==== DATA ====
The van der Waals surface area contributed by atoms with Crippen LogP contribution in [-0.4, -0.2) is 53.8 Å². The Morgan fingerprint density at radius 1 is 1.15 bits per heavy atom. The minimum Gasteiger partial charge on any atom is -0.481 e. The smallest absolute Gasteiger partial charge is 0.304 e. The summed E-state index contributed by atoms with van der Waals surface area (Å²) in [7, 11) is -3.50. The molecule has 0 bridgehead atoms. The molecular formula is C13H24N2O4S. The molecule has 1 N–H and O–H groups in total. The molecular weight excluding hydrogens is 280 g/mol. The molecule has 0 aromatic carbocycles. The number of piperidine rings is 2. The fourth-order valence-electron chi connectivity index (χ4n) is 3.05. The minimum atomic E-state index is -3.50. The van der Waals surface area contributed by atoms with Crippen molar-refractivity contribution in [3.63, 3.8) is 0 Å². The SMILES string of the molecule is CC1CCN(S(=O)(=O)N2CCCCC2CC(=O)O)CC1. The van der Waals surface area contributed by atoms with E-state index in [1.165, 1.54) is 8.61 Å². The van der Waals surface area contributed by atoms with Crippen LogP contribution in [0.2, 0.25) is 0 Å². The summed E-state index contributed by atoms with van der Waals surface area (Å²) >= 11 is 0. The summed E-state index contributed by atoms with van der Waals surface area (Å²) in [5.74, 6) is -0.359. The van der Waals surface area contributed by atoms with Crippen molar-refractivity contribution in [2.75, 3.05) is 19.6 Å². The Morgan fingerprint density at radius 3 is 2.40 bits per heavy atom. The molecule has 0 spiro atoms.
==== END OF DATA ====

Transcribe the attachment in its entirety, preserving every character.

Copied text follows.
The van der Waals surface area contributed by atoms with Crippen LogP contribution in [-0.4, -0.2) is 53.8 Å². The Morgan fingerprint density at radius 1 is 1.15 bits per heavy atom. The minimum Gasteiger partial charge on any atom is -0.481 e. The smallest absolute Gasteiger partial charge is 0.304 e. The summed E-state index contributed by atoms with van der Waals surface area (Å²) in [7, 11) is -3.50. The molecule has 0 bridgehead atoms. The molecular formula is C13H24N2O4S. The molecule has 1 N–H and O–H groups in total. The molecular weight excluding hydrogens is 280 g/mol. The molecule has 0 aromatic carbocycles. The number of piperidine rings is 2. The fourth-order valence-electron chi connectivity index (χ4n) is 3.05. The minimum atomic E-state index is -3.50. The van der Waals surface area contributed by atoms with Crippen molar-refractivity contribution in [3.63, 3.8) is 0 Å². The SMILES string of the molecule is CC1CCN(S(=O)(=O)N2CCCCC2CC(=O)O)CC1. The van der Waals surface area contributed by atoms with E-state index in [1.165, 1.54) is 8.61 Å². The van der Waals surface area contributed by atoms with Crippen LogP contribution in [0.2, 0.25) is 0 Å². The summed E-state index contributed by atoms with van der Waals surface area (Å²) >= 11 is 0. The summed E-state index contributed by atoms with van der Waals surface area (Å²) in [5.74, 6) is -0.359. The van der Waals surface area contributed by atoms with Crippen molar-refractivity contribution in [2.75, 3.05) is 19.6 Å². The Morgan fingerprint density at radius 3 is 2.40 bits per heavy atom. The molecule has 0 spiro atoms.